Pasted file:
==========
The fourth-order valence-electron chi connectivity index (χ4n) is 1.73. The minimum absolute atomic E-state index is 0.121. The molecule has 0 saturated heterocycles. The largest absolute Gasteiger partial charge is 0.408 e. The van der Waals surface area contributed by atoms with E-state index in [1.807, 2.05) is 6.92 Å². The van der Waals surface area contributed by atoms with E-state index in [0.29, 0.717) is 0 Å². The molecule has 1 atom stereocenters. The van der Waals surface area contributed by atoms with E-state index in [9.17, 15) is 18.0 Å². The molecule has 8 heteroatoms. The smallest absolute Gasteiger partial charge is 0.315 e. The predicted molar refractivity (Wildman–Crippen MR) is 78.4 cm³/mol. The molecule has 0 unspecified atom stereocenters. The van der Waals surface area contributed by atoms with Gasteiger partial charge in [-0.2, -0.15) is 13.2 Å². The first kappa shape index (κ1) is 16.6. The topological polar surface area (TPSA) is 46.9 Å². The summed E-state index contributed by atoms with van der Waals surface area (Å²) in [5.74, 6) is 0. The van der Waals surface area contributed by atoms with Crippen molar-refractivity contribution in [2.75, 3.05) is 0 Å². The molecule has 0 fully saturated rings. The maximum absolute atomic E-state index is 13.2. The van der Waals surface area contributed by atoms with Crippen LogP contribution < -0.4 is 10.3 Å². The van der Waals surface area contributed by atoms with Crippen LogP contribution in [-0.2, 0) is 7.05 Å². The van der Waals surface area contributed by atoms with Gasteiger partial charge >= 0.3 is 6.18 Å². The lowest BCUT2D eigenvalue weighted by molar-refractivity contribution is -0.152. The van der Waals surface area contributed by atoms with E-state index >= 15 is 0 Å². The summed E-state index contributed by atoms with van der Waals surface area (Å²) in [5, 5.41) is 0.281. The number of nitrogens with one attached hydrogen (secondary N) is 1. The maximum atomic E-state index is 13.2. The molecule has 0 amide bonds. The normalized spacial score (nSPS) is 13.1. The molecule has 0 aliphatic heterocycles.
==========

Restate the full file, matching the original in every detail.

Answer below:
The fourth-order valence-electron chi connectivity index (χ4n) is 1.73. The minimum absolute atomic E-state index is 0.121. The molecule has 0 saturated heterocycles. The largest absolute Gasteiger partial charge is 0.408 e. The van der Waals surface area contributed by atoms with E-state index in [1.807, 2.05) is 6.92 Å². The van der Waals surface area contributed by atoms with E-state index in [0.29, 0.717) is 0 Å². The molecule has 1 atom stereocenters. The van der Waals surface area contributed by atoms with E-state index in [9.17, 15) is 18.0 Å². The molecule has 8 heteroatoms. The smallest absolute Gasteiger partial charge is 0.315 e. The predicted molar refractivity (Wildman–Crippen MR) is 78.4 cm³/mol. The molecule has 0 unspecified atom stereocenters. The van der Waals surface area contributed by atoms with Gasteiger partial charge in [-0.2, -0.15) is 13.2 Å². The first kappa shape index (κ1) is 16.6. The topological polar surface area (TPSA) is 46.9 Å². The summed E-state index contributed by atoms with van der Waals surface area (Å²) in [5.74, 6) is 0. The van der Waals surface area contributed by atoms with Crippen molar-refractivity contribution in [2.75, 3.05) is 0 Å². The molecule has 0 fully saturated rings. The maximum absolute atomic E-state index is 13.2. The van der Waals surface area contributed by atoms with Crippen LogP contribution < -0.4 is 10.3 Å². The van der Waals surface area contributed by atoms with Crippen LogP contribution in [-0.2, 0) is 7.05 Å². The van der Waals surface area contributed by atoms with Gasteiger partial charge >= 0.3 is 6.18 Å². The lowest BCUT2D eigenvalue weighted by molar-refractivity contribution is -0.152. The van der Waals surface area contributed by atoms with E-state index >= 15 is 0 Å². The summed E-state index contributed by atoms with van der Waals surface area (Å²) in [5, 5.41) is 0.281. The number of nitrogens with one attached hydrogen (secondary N) is 1. The maximum atomic E-state index is 13.2. The molecule has 0 amide bonds. The normalized spacial score (nSPS) is 13.1. The molecule has 0 aliphatic heterocycles.